A Life Well Lived…wait, simulation?

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I used to work at a bookstore. I woke up early. Brushed my teeth. Ate something resembling breakfast. Travelled via bus for over an hour. Bought coffee. Drank coffee. Opened store. Wrote while waiting for people. Served people. Served rude people. Watched people leave. And wrote some more. And it then occurred to me, I’m living the life of a non-playable character (NPC) in a video game of real life.

I didn’t think much about my brooding resentment of retail until I came across an article featuring an interview of Elon Musk speaking about reality during Recode’s annual Code Conference. The question posed to him:

‘There’s a philosophical concept that a sufficiently advanced civilisation will be able to create a simulation that’s like our existence…have you thought about this?’

Though Musk grins whilst being asked this question (instantly stating, ‘I’ve thought about it a lot’), it initially startled me Neo-style. Are we even flesh, bone and blood? Could our world be a mere simulation for a far older, much more technologically savvy alien race? Does this render our existence futile if we discover that said theory is true?

I’ll attempt to answer the above questions frankly:

We are most likely flesh, bone and blood, or faux flesh-bone-blood, though that remains uncertain and irrelevant. Biology doesn’t indicate base humanity as per Ridley Scott’s Blade Runner, Steven Spielberg’s A.I. Artificial Intelligence, and countless other SF texts.

According to a paper published in the Philosophical Quarterly journal (the one in which Musk is likely pulling his answers/theories from), Nick Bostrom claims that at least one of the following are true:

  1. The human species is very likely to go extinct before reaching a “posthuman” stage.

  2. Any posthuman civilization is extremely unlikely to run a significant number of simulations of their evolutionary history (or variations thereof);

  3. We are almost certainly living in a computer simulation.

(Bostrom, N 2003)

An interesting read with a bit of mathy bits concluding that we are probably living in a simulation. Well, nice, but that doesn’t really delve deeper into our discussion.

Does this render our existence futile? That’s the key thesis of this article, and it’s problematic due to the fact most normal people would find it distressing, similar to how our beloved Morty from the Rick and Morty animated series:

But unlike most people, and Morty, we are cyberpunks (assuming you are if you are reading this article) and cyberpunks have a very different way of viewing digital life. I for one embrace the fact that I might be living within a video game. I’m living a life where I can wake up late, write, game and be taken seriously writing about SF for a living. The fact that I may be living in the matrix, or may indeed be a persona, does nothing to alter my perception as this is all I’ve ever known, and ever will know. If I am a simulation, then I am a damn good one. It doesn’t make me, or you, or anyone, any less human for we have defined out humanity by choosing to live by the core human tenets of being.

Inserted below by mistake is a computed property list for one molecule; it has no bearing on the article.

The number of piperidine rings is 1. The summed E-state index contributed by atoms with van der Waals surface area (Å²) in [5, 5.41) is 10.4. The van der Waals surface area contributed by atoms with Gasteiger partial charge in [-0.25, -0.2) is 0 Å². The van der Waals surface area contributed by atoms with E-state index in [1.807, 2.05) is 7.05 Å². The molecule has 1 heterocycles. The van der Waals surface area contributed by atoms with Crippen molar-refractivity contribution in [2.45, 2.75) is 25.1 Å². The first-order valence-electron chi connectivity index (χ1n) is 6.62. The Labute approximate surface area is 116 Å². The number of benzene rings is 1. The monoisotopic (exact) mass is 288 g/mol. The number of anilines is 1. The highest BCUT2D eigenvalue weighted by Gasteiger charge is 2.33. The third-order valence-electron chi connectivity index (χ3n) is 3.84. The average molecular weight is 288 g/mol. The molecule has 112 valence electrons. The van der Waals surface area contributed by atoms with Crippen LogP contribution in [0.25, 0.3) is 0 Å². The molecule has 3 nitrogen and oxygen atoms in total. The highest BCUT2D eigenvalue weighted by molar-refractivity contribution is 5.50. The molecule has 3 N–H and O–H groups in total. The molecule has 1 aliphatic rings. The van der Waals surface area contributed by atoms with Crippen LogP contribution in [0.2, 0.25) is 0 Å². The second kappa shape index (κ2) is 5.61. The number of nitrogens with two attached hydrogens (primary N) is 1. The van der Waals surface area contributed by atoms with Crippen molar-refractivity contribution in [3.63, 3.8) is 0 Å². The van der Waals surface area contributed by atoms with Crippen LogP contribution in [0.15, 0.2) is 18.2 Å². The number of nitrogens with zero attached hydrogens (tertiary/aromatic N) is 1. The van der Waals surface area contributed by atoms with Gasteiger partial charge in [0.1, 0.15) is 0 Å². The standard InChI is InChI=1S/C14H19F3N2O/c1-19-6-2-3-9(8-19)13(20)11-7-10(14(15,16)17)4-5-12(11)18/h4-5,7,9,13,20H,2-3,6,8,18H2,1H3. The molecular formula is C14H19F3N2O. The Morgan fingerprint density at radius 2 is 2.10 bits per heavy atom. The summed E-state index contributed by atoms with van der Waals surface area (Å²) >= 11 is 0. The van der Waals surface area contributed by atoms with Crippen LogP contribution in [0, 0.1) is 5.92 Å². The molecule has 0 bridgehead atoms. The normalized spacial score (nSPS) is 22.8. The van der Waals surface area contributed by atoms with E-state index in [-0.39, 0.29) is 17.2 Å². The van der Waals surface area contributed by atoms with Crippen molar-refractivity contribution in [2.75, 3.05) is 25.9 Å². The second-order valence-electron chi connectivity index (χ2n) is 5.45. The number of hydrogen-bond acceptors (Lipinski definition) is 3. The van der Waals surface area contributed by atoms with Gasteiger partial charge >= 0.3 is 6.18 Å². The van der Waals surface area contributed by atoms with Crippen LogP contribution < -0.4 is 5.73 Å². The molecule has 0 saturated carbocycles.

In fact, it may be fortunate that we are in somebody else’s simulation, as Musk states:‘I mean, all you really should hope that’s true because otherwise if civilisation stops advancing then that may be due to some calamitous event that erases the civilisation…so maybe we should be hopeful that this is a simulation…otherwise either we’re going to create simulations that are indistinguishable from reality or civilisation will cease to exist.’

There has been much discussion in the media lately about virtual reality (VR) and the ethics behind VR, but what I want you, my readers, to come away with is to not feel a sense of melancholy over the fact that our life may be an illusion. We are but fleeting vessels of meat (arguably), and though we may all be floating in a petri dish, observed by super advanced beings, the answer remains the same: life is what you make of it. Like the name of the game suggests in Rick and Morty; a life well lived is a real, human existence. 

Inquire. Discover. Play on. And if that fails to work, remember to press the up and B key simultaneously.  

One Response to “A Life Well Lived…wait, simulation?”

  1. […] Ship in a Bottle explores the idea of simulated realities within simulated realities. Beyond this, however, the question is posed: are we living in a reality generated by “a little device sitting on someone’s table?” Furthermore, does it matter? The answer given by the episode seems to be no, since the crew of the Enterprise traps Moriarty, a program that gained sentience after Data asked the computer to create a foe that could defeat him, inside of a data cube that is given the storage space to be able to endlessly generate a fictional universe for Moriarty to explore. Do we live in such a reality? […]

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